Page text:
But my positive take on Chernobyl Diares is not a popular stance. In fact, both critics and audience alike seem to flat out hate this movie. One reviewer's review was a simple, "Fuck you". Normally I don't really address the bad reception that a horror movie gets. As a fan of the genre I have a very deep understanding that the qualities in a horror movie that I find to be enjoyable, others find to be "tired" or "cliched". I know that some people hate too much gore, and others never seem to think there's enough of it. Not everyone is a fan of the "less is more" school of horror movies, and yet others don't enjoy anything too jumpy. Every single person who claims to be a fan of the genre, whether they're a reviewer or just an average audience member, has something that they're tired of seeing, a pet peeve, a gripe. Some are overly critical to the point where I wonder why they watch horror movies at all. It's like shopping at a thrift store and being surprised that everything there is used. I'm not saying that in order to enjoy a horror movie you have to throw out all expectations. That you just have to assume they're all going to be bad or cliched. But a good horror movie, not just enjoyable in the so bad it's good way, but a tried and true good horror movie, is like a diamond in the rough. There are maybe 5 truly good horror movies that come out a year. Compare that to the 80 or so horror movies that are released every year and you can see that the odds are working against them. Was Chernobyl Diaries a great horror movie? No. Was it a very good one? Absolutely. And it doesn't deserve such an onslaught of negativity.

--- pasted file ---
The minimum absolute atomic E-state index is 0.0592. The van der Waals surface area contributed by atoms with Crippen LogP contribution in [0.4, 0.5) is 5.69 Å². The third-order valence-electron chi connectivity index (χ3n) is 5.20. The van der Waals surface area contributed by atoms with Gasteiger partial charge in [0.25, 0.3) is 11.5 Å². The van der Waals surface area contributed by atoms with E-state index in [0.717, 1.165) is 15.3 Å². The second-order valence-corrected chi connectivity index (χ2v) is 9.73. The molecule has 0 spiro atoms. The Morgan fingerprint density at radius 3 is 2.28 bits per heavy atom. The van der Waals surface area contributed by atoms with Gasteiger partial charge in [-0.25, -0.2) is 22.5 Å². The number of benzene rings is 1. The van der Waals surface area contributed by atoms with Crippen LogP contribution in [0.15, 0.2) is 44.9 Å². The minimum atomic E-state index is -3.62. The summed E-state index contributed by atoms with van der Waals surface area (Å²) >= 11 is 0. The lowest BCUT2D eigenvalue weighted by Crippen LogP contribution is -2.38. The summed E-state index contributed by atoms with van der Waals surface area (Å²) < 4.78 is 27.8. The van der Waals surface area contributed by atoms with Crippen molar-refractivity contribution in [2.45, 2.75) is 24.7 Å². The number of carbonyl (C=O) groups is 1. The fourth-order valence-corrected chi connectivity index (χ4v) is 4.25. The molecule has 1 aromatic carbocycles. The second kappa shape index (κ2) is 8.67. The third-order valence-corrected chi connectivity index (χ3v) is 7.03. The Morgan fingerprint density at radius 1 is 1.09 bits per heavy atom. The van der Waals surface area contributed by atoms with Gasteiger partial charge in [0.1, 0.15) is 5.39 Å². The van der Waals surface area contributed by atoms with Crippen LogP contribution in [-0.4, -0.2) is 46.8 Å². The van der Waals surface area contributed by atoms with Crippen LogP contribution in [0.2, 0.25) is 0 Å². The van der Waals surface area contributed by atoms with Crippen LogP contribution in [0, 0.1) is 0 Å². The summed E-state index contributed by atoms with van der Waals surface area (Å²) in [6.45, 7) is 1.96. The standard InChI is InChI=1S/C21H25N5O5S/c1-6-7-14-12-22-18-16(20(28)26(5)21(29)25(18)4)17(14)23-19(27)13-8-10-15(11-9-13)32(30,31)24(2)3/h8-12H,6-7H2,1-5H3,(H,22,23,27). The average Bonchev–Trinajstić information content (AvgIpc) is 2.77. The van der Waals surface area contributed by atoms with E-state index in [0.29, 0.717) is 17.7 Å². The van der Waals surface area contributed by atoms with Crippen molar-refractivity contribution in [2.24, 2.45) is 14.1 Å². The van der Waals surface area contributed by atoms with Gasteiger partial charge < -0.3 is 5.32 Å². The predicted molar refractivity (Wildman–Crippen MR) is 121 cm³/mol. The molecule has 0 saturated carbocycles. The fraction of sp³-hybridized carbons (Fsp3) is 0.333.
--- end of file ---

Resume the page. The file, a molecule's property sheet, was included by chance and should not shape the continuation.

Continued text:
I watch a lot of horror movies. It doesn't mean I have a low expectation when I pop in any particular horror movie, but my expectations are adjusted for the genre. Am I surprised when the dialog isn't stellar or the characters are cliche and making bad decisions? No. Do I hold it against the movie? Not necessarily. Am I surprised when the movie is full of horror movie accessories: flashlight, dark hallways, vehicle that won't start, wounded friend, boobs, no cell phones, pointless arguing etc.? No. Do I hold it against the movie? Rarely. In fact, a horror movie can have all of these elements and more if it does its job effectively - scaring and/or shocking me. And I don't know if I liked this movie because I saw it on the big screen while sitting next to a hefty man who visibly braced himself against the scares whenever he anticipated one, or because the movie was simply doing its job effectively, I can't say for sure. But I do know that once Chernobyl Diaries hits DVD it will be added to my horror collection and will be watched on many a dark and stormy night.
4 out of 5 stars